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Measuring the new prosperity, Jack Layton

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  1. The inadequate comparison between the two economic measures
  2. The incomplete illustrations against the current system
  3. The extreme reasoning for justifying change

Prosperity always comes with a cost. If prosperity is to be questioned due to the existence of costs, there is no real prosperity. According to Jack Layton's essay, "Measuring the New Prosperity" (hereinafter referred to as "the Essay"), prosperity must consider the social costs that were incurred. Although profit cannot be calculated without deducting costs, profits cannot exist without costs. In addition to the inaccurate focus on the economy, the Essay fails to persuade the readers due to the inadequate comparison between the two economic measures; the incomplete illustrations against the current system; and the extreme reasoning for justifying change. For these reasons, the Essay is unable to assure the readers of a definitive proposal for the measuring of prosperity.

[...] It attempts to change the criteria for prosperity in order to promote equity, but it deviates from this as it progresses. Aside from the bias toward the current system, the comparison does not assist in convincing its readers; the illustrations does not demonstrate the arguments; and the causation of the GDP's inaccuracy does not logically reinforce itself. In effect, the Essay is suggesting unnecessary changes. Although the Essay might act as a framework for development, its ideas are not matured enough to be a direct course-of- action. [...]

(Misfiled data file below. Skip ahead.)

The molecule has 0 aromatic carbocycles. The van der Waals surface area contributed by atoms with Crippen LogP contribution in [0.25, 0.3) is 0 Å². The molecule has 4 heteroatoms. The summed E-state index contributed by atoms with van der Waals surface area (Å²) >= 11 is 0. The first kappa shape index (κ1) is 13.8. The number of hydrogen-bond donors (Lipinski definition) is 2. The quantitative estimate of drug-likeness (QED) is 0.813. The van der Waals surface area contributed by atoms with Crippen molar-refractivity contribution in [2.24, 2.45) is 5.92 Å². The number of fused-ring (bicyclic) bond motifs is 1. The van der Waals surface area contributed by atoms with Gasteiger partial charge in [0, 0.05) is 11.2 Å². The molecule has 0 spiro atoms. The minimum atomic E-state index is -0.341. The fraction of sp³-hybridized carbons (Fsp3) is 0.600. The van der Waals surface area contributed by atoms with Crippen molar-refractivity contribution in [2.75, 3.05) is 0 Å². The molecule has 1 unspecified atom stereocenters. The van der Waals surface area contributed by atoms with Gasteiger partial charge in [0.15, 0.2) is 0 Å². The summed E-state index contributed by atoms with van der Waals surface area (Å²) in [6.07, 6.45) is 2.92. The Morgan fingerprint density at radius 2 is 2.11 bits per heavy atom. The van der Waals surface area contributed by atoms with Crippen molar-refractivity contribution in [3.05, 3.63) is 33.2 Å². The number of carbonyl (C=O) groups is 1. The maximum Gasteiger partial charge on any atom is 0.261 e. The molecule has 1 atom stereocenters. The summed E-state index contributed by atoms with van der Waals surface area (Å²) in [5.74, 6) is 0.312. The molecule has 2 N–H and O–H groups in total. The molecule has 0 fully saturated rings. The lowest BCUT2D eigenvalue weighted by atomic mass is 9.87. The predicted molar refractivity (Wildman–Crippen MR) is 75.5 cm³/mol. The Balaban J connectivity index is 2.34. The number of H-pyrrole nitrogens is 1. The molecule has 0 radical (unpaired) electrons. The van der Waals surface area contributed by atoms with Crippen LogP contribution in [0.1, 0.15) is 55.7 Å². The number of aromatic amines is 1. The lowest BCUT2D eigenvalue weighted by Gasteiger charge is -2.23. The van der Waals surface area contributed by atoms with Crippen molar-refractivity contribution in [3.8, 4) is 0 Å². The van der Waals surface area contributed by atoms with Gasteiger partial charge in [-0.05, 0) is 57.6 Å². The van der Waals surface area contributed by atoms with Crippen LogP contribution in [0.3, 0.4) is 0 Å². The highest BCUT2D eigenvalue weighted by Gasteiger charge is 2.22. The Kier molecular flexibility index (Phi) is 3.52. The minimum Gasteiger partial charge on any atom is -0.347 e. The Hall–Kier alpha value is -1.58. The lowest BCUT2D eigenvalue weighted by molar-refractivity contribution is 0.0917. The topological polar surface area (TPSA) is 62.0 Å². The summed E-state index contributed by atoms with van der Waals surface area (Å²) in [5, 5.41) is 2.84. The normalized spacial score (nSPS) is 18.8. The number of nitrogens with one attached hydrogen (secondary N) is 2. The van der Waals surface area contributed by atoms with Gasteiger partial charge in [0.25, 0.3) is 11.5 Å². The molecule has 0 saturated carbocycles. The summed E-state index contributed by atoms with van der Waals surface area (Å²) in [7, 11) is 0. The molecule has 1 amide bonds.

[...] If the Essay's thesis is on equity, it would have focused on the education and social awareness of it. Since the economy is the outcome of the accumulated effect of every individuals' actions, Layton cannot use the economy to change individuals. However, actions can be molded through knowledge and morals. By neglecting the morals that drive society, prosperity has no meaning. Regardless of the ?income distribution unemployment rates, and net capital investment,? society cannot prosper without peace and unity (165). [...]

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